I’m gonna be straight-up honest here: I have never seen an accessible bathroom on a flight to anywhere. However, it’s not entirely hopeless: if you are able to get to the bathroom, they’re usually so fucking small that your fall risk is fairly narrow due to the amount of stuff you can hold on to. However, if your situation isn’t so straight forward, I found a really clear guide that walks you through your options.
Getting off the Plane
If you boarded using an aisle chair, that’s exactly how you’ll be exiting. However, if you walked onto the plane, you should make your way from your seat (don’t forget anything you removed from your chair!) to the front and sit down in the seat closest to the door. This will both give you a chance to rest and keep you out of the way of folks exiting the plane while the ground crew retrieves your chair from the cargo hold.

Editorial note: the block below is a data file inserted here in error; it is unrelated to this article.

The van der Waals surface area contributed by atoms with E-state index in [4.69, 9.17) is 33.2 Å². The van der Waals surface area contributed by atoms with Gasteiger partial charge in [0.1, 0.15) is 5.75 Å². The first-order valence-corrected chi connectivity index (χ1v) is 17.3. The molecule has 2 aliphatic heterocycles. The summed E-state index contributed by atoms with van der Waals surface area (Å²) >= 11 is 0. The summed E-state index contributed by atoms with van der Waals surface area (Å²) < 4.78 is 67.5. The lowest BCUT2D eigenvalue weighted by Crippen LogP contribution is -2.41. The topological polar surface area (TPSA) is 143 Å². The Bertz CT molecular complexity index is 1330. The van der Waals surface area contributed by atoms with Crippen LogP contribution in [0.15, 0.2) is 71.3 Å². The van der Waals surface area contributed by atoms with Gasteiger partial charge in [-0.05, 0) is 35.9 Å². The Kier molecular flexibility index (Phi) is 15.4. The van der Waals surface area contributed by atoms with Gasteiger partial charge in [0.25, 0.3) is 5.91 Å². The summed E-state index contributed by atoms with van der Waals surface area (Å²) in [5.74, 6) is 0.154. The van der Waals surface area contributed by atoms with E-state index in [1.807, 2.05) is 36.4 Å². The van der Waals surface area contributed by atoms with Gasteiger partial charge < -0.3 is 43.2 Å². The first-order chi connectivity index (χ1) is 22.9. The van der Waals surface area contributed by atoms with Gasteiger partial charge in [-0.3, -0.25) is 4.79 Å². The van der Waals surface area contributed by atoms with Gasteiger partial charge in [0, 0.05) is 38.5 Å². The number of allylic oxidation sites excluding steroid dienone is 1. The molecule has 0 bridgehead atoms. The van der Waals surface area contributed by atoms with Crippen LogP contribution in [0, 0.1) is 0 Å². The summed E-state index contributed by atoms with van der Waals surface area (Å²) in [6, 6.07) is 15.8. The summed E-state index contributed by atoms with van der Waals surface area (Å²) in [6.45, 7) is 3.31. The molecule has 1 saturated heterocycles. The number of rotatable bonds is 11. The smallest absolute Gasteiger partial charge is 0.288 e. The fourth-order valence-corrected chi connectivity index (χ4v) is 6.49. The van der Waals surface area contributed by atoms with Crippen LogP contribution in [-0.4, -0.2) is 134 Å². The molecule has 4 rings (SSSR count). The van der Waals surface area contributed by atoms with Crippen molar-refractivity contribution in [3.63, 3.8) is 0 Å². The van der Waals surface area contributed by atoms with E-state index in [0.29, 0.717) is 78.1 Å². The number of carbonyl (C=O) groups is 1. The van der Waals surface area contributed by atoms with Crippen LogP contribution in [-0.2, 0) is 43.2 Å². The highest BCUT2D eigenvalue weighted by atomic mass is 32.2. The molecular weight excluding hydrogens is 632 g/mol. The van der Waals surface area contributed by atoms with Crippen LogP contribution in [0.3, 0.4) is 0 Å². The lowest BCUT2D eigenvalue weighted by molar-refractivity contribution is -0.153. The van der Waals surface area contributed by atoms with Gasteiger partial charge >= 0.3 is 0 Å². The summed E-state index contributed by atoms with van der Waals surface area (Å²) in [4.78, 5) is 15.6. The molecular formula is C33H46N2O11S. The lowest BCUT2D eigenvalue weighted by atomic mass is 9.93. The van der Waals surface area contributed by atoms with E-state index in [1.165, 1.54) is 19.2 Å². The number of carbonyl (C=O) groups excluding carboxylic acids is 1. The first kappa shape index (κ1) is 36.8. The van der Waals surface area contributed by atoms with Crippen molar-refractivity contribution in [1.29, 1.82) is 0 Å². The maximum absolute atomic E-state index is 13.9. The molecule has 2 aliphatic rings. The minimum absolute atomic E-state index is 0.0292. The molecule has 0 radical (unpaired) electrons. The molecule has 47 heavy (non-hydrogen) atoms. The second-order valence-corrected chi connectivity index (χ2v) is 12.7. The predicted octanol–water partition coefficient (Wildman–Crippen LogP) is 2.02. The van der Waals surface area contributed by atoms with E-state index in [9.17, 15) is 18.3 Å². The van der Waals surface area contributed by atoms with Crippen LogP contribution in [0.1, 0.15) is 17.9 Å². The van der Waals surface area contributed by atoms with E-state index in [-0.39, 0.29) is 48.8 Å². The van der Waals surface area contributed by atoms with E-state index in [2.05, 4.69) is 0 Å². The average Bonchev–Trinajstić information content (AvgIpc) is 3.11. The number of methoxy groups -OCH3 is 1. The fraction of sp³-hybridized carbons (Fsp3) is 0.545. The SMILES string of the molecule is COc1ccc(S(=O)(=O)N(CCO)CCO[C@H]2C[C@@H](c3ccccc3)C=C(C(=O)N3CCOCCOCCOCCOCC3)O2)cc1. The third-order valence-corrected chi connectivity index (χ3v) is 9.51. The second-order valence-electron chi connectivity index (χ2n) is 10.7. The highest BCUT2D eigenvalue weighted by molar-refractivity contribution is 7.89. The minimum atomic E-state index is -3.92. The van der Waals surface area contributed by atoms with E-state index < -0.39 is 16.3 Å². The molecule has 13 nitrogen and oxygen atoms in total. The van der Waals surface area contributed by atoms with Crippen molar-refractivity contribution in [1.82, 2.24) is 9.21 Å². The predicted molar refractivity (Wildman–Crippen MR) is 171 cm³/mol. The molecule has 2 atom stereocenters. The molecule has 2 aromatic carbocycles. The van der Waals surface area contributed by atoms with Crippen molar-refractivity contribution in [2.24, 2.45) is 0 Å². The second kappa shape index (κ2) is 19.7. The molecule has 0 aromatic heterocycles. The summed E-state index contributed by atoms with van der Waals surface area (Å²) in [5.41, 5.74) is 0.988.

Remember to Advocate For Yourself
For most people, flying is a hastle. For manual wheelchair users, flying is a fucking logistical nightmare. So, the sooner and clearer you can communicate your needs, and abilities (e.g., if you can walk onto the plane), the better. Don’t be afraid to ask about the plane’s type, size, and how you will be boarding. For example, I know that I can fit my chair all the way down first class if it’s an Airbus. Knowing these little details will make your trip a lot smoother, remember to speak up and ask questions.